M. Templeton + aA. Munson
By Joel Elliott | 13 February 2009
Non-narrative cinema has always had a complicated relationship with music. When I took a course in my undergraduate degree on Avant-Garde and Experimental Cinema, my professor made a comment—in regards to Stan Brakhage, who had a strict no-soundtrack policy—about music existing primarily to make experimental films easier to sit through. It almost seems like a conciliatory gesture towards people who find these films too “difficult,” but there’s no denying that the way in which music can exist without images doesn’t seem to extend to the reverse scenario.
This idea of music serving a token or secondary role in cinema is precisely what aAron Munson and Mark Templeton seem to be trying to overturn on their audio/video collaboration Acre Loss. The project is a full-blown collaboration: each component seems to have been created in parallel and you get the sense that there was a lot of back-and-forth, as opposed to Templeton simply scoring Munson’s videos or Munson structuring his films around Templeton’s music. The liner notes even give both members credit on both elements, though given each artist’s specific background, there was probably more division of labour than this might suggest. The package comes with an audio-only CD as well as DVD, but the music doesn’t quite stand up on its own; at least not in the way that Templeton’s exceptional Standing on a Hummingbird (2007) does.
But as a complete package, Acre Loss provides an incredible synthesis of sound and vision. Both Munson and Templeton hail from Edmonton, and the Canadian winter seems to play a pivotal role. But rather than depicting a bleak wasteland, it conveys a sense of people interacting with their snow-covered environment. Templeton’s use of household items as source material—the light clanging of dishes and other incidental, domestic sounds—gives a strange sense of comfort, highlighting the slow movements of people going about their mundane daily activities in the midst of winter.
Using a combination of Super 8 and 16 film with modern HD processes, Munson gives a more painterly than naturalistic treatment, at times even rendering his material completely abstract. He often creates movement where there isn’t any: opener “aTest” follows a rapid succession of blurred black-and-white images with a repeated movement of the camera vertically along a 180° axis, catching the bare branches of a tree on the way up, and feet walking along a sidewalk on the bottom. Rather than adopting the usual Minimalist steady cam, Munson allows the camera to shift around erratically, giving the impression of a dizzying subjectivity despite the strict, linear movements. On “It’s OK to Fall” he combines a shaky low-angle shot of a telephone pole that makes the wires seem like strings of a marionette with other shots that transform static patterns into rapid shifts of light. Here the two artists show an incredible ability to respond to each other, with Templeton layering guitar drones that also, despite being relatively unchanging, give the impression of measured pulses underneath.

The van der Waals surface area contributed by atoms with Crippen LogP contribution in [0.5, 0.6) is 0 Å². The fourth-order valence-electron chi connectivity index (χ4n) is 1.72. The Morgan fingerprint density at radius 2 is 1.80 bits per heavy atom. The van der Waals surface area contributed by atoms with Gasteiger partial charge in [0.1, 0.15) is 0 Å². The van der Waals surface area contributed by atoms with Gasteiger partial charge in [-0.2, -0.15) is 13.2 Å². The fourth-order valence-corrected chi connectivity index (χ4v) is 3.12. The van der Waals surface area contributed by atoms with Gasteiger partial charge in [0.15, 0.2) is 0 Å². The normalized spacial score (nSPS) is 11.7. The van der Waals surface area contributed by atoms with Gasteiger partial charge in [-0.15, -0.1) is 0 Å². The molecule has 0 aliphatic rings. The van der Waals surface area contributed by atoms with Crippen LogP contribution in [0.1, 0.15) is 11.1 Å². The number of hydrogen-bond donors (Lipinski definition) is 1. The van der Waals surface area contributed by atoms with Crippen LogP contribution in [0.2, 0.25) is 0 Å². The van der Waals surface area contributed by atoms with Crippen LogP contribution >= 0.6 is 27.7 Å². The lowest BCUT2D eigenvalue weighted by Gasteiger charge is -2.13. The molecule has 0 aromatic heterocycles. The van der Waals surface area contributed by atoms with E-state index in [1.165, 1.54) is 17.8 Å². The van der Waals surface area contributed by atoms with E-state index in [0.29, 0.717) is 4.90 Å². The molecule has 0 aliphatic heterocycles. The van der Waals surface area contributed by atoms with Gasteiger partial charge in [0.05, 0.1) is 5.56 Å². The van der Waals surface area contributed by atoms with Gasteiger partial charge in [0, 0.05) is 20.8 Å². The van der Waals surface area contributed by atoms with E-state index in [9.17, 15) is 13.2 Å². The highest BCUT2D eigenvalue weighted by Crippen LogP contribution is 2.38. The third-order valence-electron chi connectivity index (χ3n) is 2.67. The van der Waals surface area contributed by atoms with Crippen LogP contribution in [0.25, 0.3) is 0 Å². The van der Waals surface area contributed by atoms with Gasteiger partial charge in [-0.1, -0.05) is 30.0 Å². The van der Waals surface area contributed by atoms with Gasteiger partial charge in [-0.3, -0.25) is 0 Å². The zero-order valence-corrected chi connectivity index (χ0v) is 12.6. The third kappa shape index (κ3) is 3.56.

Rather than seeing Munson’s use of modern video techniques alongside grainy 8mm footage as being a transformation of natural phenomena, it might be more fitting to consider his images as documenting the organic patterns behind modern technological processes—a concept that I already found in Templeton’s music before I’d seen the film. “Saw to the Seed” opens with a double set of windows and a leaning tree visible outside, with one of the windows containing snaky bits of white static and a beautiful shot of someone running away. Not within the world of the window, but like the static, transposed in a haunting way; following in the long-standing cinematic metaphor of window-as-gateway-to-dreams. The music itself oscillates between lyrical guitar and bursts of static that often completely obscure the instrumentation, with a dark slow-exposure shot of shifting clouds layered over with close-ups of aquatic bubbles that occasionally look like snow but shift and disperse in all directions. The sheer visual impact of the images is striking on its own, but by combining images that still retain representative qualities—much like the muffled collection of unintelligible voices that round out the track—they manage to do one of the most admirable things you can do in any art form: to show the viewer/listener how the artists are transforming reality, rather than simply transforming it.
But by far the most staggering thing here, visually and musically, is “Safer,” both artists’ most minimal track. Amidst what could be the ocean or just the sound of traffic (a sign of Templeton’s incredible ability to make typically banal, artificial sources sound like epic natural phenomena and vice-versa) and two clean guitar chords, Munson depicts an empty, snowy field with sunset-colored filters. The rest of the track has a distant figure walking across the horizon while Munson puts scratchy leader rising above him in the sky. At times the leader looks like really heavy rain, but then transforms into expressionist swirls. It’s hard to describe the impact since they use so many well-worn cliches of both art-forms—prosaic nature shots, ultra-minimalist long takes, scratched 8mm film, the combination of guitar and field recordings—but the effect is breathtaking; something about the smallness but persistence of humanity in the face of chaos, or however you choose to interpret it. It makes you wonder why, with so many filmmakers and musicians working in a similar vein to both Templeton and Munson, that such synaesthetic explorations aren’t more commonplace.